ADA Standards For Floor-Mats

Floor mats show up in the findings of our CASp reports quite often. The citation is almost always the same; The floor-mat edges are not securely fastened to the ground. While floor-mats are important for slip prevention, all floor-mats are not created equal. Most restaurants use a very thin floor-mat at their entry doors and near the soda fountain area. The thin mats are acceptable when they are brand new but as time goes on and the floor-mats are washed, the edges begin to curl up. Once the edges begin to curl, they are no longer ADA compliant because they can cause wheel entrapment and a tripping hazard. This leaves the business owner exposed to an accessibility lawsuit and a personal injury claim. We advise our clients to invest in thicker, more durable mats that comply with the ADA. The thicker mats are more expensive but they have a much longer life-span. If our clients prefer the thin mats, we recommend inspecting the mat for curling before laying them out every day. For more information about the ADA requirements, see the citation below.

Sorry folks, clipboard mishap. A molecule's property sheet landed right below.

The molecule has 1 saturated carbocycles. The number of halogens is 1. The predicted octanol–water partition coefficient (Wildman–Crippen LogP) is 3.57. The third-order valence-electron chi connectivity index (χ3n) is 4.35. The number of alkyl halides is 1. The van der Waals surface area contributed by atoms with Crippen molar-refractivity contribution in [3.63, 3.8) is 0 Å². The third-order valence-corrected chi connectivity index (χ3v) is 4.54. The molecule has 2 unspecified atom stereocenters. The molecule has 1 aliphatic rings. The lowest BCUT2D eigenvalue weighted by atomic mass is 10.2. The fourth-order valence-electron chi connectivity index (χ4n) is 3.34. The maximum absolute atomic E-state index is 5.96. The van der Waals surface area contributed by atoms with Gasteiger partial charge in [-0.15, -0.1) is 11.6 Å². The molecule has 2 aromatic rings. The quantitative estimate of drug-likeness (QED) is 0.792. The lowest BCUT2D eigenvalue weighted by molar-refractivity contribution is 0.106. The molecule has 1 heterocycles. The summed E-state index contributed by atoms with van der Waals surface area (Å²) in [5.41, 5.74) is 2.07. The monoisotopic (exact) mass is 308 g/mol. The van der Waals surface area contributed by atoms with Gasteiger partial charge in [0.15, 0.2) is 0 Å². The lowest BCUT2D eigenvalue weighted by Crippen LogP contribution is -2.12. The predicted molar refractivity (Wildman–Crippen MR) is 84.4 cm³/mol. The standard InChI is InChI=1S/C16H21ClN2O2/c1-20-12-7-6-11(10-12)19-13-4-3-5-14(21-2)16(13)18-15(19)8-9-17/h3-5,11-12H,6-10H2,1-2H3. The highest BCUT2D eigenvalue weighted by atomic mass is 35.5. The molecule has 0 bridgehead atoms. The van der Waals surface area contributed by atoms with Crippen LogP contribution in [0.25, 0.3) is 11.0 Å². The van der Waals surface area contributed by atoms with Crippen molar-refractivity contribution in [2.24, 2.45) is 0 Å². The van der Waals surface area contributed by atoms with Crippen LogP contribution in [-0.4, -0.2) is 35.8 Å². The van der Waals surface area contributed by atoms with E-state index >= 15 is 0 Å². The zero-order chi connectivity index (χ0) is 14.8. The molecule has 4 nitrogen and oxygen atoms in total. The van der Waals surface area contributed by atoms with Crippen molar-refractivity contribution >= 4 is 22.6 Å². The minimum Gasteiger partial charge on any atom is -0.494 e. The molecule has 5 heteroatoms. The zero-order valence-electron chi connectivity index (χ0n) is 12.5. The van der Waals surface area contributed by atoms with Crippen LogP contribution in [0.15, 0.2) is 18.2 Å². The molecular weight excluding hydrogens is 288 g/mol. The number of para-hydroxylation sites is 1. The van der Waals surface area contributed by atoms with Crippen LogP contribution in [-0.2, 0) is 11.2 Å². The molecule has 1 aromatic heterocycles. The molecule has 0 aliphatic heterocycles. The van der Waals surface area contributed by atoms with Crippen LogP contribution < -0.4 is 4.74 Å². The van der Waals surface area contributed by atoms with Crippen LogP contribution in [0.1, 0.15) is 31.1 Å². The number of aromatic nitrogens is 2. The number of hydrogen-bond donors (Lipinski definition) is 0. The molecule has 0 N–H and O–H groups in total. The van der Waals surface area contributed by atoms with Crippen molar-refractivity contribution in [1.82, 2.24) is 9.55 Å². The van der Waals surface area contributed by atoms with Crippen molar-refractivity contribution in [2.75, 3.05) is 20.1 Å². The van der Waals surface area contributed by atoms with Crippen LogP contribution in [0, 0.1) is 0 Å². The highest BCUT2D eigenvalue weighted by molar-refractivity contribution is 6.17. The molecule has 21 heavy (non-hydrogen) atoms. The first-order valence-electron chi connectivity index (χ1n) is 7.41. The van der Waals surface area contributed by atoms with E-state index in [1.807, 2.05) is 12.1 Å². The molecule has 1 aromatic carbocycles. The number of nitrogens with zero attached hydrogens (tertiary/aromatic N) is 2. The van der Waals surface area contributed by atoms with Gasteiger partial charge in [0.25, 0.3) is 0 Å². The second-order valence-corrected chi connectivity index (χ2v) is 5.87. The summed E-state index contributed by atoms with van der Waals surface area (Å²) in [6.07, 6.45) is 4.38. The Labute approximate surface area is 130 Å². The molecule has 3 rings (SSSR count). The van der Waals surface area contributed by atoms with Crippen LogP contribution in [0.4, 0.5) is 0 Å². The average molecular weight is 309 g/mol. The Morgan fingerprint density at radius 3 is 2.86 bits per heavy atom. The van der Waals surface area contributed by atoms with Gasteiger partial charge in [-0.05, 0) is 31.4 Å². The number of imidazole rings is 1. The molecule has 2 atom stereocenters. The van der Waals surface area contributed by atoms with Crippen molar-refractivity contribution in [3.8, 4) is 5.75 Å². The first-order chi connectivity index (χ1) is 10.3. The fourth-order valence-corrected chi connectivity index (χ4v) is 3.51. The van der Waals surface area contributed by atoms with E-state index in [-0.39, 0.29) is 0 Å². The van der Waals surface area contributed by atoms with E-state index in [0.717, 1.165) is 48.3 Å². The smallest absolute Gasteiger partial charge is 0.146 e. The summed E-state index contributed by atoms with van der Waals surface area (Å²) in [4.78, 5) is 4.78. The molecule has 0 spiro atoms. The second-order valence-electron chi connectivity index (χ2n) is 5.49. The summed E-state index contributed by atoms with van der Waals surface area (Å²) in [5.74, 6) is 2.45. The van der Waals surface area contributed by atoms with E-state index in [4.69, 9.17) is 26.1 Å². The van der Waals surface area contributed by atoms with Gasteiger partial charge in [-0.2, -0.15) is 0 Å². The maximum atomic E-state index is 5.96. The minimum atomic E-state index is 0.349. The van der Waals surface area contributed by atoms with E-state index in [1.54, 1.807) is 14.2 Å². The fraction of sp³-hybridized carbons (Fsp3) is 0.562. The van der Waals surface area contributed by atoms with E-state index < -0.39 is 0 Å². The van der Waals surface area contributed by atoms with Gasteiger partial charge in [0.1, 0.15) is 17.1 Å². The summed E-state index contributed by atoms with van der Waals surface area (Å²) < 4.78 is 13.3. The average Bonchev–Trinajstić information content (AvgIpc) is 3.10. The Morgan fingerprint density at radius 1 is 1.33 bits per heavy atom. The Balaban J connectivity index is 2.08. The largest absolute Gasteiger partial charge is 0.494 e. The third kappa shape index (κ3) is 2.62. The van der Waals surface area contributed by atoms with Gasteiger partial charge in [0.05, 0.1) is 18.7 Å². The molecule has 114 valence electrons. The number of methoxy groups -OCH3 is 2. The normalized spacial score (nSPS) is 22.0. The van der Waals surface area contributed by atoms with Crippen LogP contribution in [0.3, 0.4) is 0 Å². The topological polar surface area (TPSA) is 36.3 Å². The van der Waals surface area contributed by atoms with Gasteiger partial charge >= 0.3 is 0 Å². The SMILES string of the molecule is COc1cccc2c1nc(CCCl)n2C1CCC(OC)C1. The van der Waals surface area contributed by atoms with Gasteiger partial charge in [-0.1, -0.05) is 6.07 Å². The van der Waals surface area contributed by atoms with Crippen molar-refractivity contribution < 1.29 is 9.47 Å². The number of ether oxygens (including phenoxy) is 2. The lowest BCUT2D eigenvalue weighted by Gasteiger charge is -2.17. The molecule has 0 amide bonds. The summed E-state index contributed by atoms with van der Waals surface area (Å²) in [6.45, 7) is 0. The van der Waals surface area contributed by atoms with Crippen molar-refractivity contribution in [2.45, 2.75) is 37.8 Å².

Floor Mats
ADA Floor Mats


2010 ADAS Section 302.2 - Carpet or carpet tile shall be securely attached and shall have a firm cushion, pad, or backing or no cushion or pad. Carpet or carpet tile shall have a level loop, textured loop, level cut pile, or level cut/uncut pile texture. Pile height shall be 1/2 inch (13 mm) maximum. Exposed edges of carpet shall be fastened to floor surfaces and shall have trim on the entire length of the exposed edge. Carpet edge trim shall comply with 303.

Cory Cabral

Cory Cabral is our co-founder and Senior Certified Access Specialist. He graduated from San Diego State University with bachelors degree in Business Administration. After college he began his career in the sign industry where be became an expert in the field of ADA signage. During that time, he found that many of his clients were being put out of business because of ADA lawsuits. In most cases, the business owners simply did not know that their businesses had barriers to accessibility. He soon began searching for resources to help his clients avoid accessibility lawsuits and discovered the California Certified Access Specialist program. After immersing himself in all aspects of accessibility in the built environment by studying at the CalCasp Academy and the DSA, he became a California Certified Access Specialist. He is now CASp-630 and helps businesses limit exposure to ADA lawsuits by providing them with the resources necessary to make their products and services accessible to all.